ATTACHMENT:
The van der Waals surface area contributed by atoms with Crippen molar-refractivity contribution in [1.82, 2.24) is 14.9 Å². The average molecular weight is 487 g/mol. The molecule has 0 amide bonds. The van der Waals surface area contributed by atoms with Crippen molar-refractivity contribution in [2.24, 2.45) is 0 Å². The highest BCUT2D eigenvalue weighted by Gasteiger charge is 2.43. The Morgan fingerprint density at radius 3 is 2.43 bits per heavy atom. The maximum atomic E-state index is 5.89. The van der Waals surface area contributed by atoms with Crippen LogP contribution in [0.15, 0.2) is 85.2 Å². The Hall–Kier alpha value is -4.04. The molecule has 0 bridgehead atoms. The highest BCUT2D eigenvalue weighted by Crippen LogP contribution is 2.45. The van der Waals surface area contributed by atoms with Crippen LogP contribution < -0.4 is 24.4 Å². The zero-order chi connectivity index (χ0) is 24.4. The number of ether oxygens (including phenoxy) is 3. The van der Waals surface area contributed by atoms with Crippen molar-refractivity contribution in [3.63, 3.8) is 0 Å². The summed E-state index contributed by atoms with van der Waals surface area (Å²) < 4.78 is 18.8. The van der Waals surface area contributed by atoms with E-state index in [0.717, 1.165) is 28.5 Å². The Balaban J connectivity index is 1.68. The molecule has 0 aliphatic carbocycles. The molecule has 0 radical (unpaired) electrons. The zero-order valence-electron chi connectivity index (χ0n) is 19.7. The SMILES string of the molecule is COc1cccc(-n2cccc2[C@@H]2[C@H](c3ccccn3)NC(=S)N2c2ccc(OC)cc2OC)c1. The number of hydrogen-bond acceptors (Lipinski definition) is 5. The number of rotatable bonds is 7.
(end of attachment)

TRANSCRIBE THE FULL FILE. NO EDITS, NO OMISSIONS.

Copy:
The van der Waals surface area contributed by atoms with Crippen molar-refractivity contribution in [1.82, 2.24) is 14.9 Å². The average molecular weight is 487 g/mol. The molecule has 0 amide bonds. The van der Waals surface area contributed by atoms with Crippen molar-refractivity contribution in [2.24, 2.45) is 0 Å². The highest BCUT2D eigenvalue weighted by Gasteiger charge is 2.43. The Morgan fingerprint density at radius 3 is 2.43 bits per heavy atom. The maximum atomic E-state index is 5.89. The van der Waals surface area contributed by atoms with Crippen LogP contribution in [0.15, 0.2) is 85.2 Å². The Hall–Kier alpha value is -4.04. The molecule has 0 bridgehead atoms. The highest BCUT2D eigenvalue weighted by Crippen LogP contribution is 2.45. The van der Waals surface area contributed by atoms with Crippen LogP contribution < -0.4 is 24.4 Å². The zero-order chi connectivity index (χ0) is 24.4. The number of ether oxygens (including phenoxy) is 3. The van der Waals surface area contributed by atoms with Crippen molar-refractivity contribution in [3.63, 3.8) is 0 Å². The summed E-state index contributed by atoms with van der Waals surface area (Å²) < 4.78 is 18.8. The van der Waals surface area contributed by atoms with E-state index in [0.717, 1.165) is 28.5 Å². The Balaban J connectivity index is 1.68. The molecule has 0 aliphatic carbocycles. The molecule has 0 radical (unpaired) electrons. The zero-order valence-electron chi connectivity index (χ0n) is 19.7. The SMILES string of the molecule is COc1cccc(-n2cccc2[C@@H]2[C@H](c3ccccn3)NC(=S)N2c2ccc(OC)cc2OC)c1. The number of hydrogen-bond acceptors (Lipinski definition) is 5. The number of rotatable bonds is 7.